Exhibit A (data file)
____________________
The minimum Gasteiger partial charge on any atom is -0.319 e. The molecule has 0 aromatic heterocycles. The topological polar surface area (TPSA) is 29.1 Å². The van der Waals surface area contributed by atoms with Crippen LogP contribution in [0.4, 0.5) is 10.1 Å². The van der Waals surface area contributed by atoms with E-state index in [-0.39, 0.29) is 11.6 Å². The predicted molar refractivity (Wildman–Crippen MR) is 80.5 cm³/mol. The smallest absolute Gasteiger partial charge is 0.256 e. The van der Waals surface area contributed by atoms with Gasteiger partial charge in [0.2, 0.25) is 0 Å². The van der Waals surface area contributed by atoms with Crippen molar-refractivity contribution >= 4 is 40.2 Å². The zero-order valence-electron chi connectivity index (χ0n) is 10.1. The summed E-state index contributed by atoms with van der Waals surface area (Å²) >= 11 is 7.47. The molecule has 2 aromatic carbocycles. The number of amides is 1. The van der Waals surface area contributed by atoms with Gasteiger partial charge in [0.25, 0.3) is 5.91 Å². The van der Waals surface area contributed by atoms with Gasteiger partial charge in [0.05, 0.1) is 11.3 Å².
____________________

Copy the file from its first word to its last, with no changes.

The minimum Gasteiger partial charge on any atom is -0.319 e. The molecule has 0 aromatic heterocycles. The topological polar surface area (TPSA) is 29.1 Å². The van der Waals surface area contributed by atoms with Crippen LogP contribution in [0.4, 0.5) is 10.1 Å². The van der Waals surface area contributed by atoms with E-state index in [-0.39, 0.29) is 11.6 Å². The predicted molar refractivity (Wildman–Crippen MR) is 80.5 cm³/mol. The smallest absolute Gasteiger partial charge is 0.256 e. The van der Waals surface area contributed by atoms with Gasteiger partial charge in [0.2, 0.25) is 0 Å². The van der Waals surface area contributed by atoms with Crippen molar-refractivity contribution >= 4 is 40.2 Å². The zero-order valence-electron chi connectivity index (χ0n) is 10.1. The summed E-state index contributed by atoms with van der Waals surface area (Å²) >= 11 is 7.47. The molecule has 2 aromatic carbocycles. The number of amides is 1. The van der Waals surface area contributed by atoms with Gasteiger partial charge in [0.25, 0.3) is 5.91 Å². The van der Waals surface area contributed by atoms with Gasteiger partial charge in [0.05, 0.1) is 11.3 Å².